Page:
James Dashner’s The Maze Runner has received some attention as of late thanks to its relatively successful film adaptation. A fact I’m aware of because I am, quite possibly, the only 31-year-old male who watches the star, Dylan O’Brien, on MTV’s Teen Wolf. I find this fact only mildly embarrassing. I read Dashner’s newer science fiction novel, The Eye of Minds, not too long ago and while I wasn’t enamored with the novel I at least found it enjoyable. I have similar feelings towards Dashner’s The Maze Runner.
Looking at the Young Adult/Teen novel market I consistently get the impression that its primary audience is female. From an anecdotal perspective I get the impression that females, by and large, a willing to read a broader spectrum of novels then males. Indeed the very fact that there is an entire body of academic work on young male literacy, and at least two popular movement dedicated towards advancing literacy in boys (check out Jon Scieszka’s Guys Read for an excellent example) sheds light on why teen novels seem to trend towards a more female audience. I am perhaps a little off topic here but novels like The Maze Runner, with its almost entirely male cast, are the exception in the teen world particularly when looking at teen speculative fiction.
The Maze Runner uses the amnesiac lead character as means of keeping the reader in the dark. Thomas arrives in the mysterious Glade knowing almost exactly as much as the reader does. It provides an easy way to introduce readers to the world that Dashner has created allowing Thomas to tour, with the reader in tow, all the different areas of the Glade. The Glade is a miniature society comprised entirely of teenage boys. Where it’s located is unknown but it sits presumably at the center of a giant maze. This maze is the center of the Glades existence as the inhabitants believe that it holds the key to escaping the Glade. Complicating this fact is that the maze closes every night and those that map the maze, called runners, find that the pattern has changed come morning. It also doesn’t help that its corridors are haunted by monstrosities which, if they don’t kill you, will leave you forever changed and possibly insane.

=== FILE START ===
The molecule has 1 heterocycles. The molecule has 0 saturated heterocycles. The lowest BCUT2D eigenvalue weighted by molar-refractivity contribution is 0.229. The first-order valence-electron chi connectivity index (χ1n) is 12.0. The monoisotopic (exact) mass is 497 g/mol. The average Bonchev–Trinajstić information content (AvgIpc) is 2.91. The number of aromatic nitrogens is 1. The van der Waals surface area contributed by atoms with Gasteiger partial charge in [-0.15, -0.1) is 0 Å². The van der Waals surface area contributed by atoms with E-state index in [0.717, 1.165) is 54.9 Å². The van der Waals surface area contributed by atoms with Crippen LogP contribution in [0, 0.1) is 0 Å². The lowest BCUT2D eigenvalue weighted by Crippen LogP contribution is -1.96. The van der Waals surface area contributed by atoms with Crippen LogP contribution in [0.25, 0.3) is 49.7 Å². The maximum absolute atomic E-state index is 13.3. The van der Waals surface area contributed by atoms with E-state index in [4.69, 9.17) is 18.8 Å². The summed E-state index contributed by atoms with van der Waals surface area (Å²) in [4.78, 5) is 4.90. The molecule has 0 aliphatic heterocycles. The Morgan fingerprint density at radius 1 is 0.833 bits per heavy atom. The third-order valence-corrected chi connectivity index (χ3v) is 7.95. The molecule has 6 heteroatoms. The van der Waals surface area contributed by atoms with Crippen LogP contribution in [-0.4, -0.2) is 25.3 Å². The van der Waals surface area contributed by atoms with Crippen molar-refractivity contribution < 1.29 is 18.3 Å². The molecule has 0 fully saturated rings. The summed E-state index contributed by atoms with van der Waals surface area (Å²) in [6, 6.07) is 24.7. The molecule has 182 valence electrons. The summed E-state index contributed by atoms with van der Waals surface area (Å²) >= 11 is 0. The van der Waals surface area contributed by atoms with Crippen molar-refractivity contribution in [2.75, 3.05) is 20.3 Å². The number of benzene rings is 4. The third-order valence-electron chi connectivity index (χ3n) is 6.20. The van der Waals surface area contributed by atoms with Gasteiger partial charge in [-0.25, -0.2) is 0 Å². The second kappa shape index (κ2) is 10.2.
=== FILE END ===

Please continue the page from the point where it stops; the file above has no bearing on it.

All this makes for an interesting set up but with some major problems. First off while Thomas’ amnesia helps ease the readers into the world it also makes for a fairly uninteresting lead character. Without a history he comes off as bland and his motivations somewhat self-centered. It doesn’t help that the characters that surround Thomas aren’t all that interesting either. It doesn’t help that dialogue feels rather flat. The set up and information required to get a working knowledge of the Glade also takes far too long to accomplish and throws off the novel’s pacing. As a result the beginning of the novel is rather boring and it is only in the novels final third that things really ramp. Indeed the final third of the novels makes for an exciting read with high stakes, some additional mystery, and an absolutely wonderful twist ending that despite my struggle with the beginning of novel makes me want to jump right into the next book.
Dashner is a creative world builder but The Maze Runner struggles with its lack of characterization. Throughout the novel there is a sort of detachment from the characters. Never once did I get the impression that anyone really mattered, including Thomas, and my investment in the novel only came once some of Thomas’ history was revealed. That was an interesting twist and, had it existed from the start of the novel, would have certainly guaranteed my early investment in the novel. Regardless, The Maze Runner, despite appearing to cash in on the trend in teen fiction towards dystopian settings, is an original concept the depth of which is only revealed in its final pages. An interesting novel that despite bland beginnings leaves me curious to see how events proceed in the second book The Scorch Trials.